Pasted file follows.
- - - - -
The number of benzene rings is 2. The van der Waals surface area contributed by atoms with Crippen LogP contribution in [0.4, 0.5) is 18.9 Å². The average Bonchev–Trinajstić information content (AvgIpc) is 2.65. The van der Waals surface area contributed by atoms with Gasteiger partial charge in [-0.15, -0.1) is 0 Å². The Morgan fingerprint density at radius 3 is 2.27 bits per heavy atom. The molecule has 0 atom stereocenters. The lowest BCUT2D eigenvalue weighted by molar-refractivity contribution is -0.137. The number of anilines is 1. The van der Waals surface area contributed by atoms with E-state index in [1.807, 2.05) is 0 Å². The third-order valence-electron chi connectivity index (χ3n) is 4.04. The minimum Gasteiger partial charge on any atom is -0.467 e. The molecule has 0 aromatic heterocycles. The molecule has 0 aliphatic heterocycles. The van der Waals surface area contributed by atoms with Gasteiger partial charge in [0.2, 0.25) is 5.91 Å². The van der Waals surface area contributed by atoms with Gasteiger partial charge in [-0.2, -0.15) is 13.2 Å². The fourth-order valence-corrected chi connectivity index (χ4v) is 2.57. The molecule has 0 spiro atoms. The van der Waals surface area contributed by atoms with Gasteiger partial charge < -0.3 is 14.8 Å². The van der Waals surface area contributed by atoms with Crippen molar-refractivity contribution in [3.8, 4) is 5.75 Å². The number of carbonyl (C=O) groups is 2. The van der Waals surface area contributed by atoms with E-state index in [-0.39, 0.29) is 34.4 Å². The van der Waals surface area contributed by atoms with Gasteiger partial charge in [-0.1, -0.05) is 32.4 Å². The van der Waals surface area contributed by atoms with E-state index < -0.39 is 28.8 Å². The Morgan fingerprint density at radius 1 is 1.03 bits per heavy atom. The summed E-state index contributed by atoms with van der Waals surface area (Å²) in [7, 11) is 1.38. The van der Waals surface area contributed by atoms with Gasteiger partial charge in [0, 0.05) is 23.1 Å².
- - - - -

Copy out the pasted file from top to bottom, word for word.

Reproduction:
The number of benzene rings is 2. The van der Waals surface area contributed by atoms with Crippen LogP contribution in [0.4, 0.5) is 18.9 Å². The average Bonchev–Trinajstić information content (AvgIpc) is 2.65. The van der Waals surface area contributed by atoms with Gasteiger partial charge in [-0.15, -0.1) is 0 Å². The Morgan fingerprint density at radius 3 is 2.27 bits per heavy atom. The molecule has 0 atom stereocenters. The lowest BCUT2D eigenvalue weighted by molar-refractivity contribution is -0.137. The number of anilines is 1. The van der Waals surface area contributed by atoms with E-state index in [1.807, 2.05) is 0 Å². The third-order valence-electron chi connectivity index (χ3n) is 4.04. The minimum Gasteiger partial charge on any atom is -0.467 e. The molecule has 0 aromatic heterocycles. The molecule has 0 aliphatic heterocycles. The van der Waals surface area contributed by atoms with Gasteiger partial charge in [0.2, 0.25) is 5.91 Å². The van der Waals surface area contributed by atoms with Gasteiger partial charge in [-0.2, -0.15) is 13.2 Å². The fourth-order valence-corrected chi connectivity index (χ4v) is 2.57. The molecule has 0 spiro atoms. The van der Waals surface area contributed by atoms with Gasteiger partial charge < -0.3 is 14.8 Å². The van der Waals surface area contributed by atoms with Crippen molar-refractivity contribution in [3.8, 4) is 5.75 Å². The number of carbonyl (C=O) groups is 2. The van der Waals surface area contributed by atoms with E-state index in [-0.39, 0.29) is 34.4 Å². The van der Waals surface area contributed by atoms with Gasteiger partial charge in [-0.1, -0.05) is 32.4 Å². The van der Waals surface area contributed by atoms with E-state index < -0.39 is 28.8 Å². The Morgan fingerprint density at radius 1 is 1.03 bits per heavy atom. The summed E-state index contributed by atoms with van der Waals surface area (Å²) in [7, 11) is 1.38. The van der Waals surface area contributed by atoms with Gasteiger partial charge in [0, 0.05) is 23.1 Å².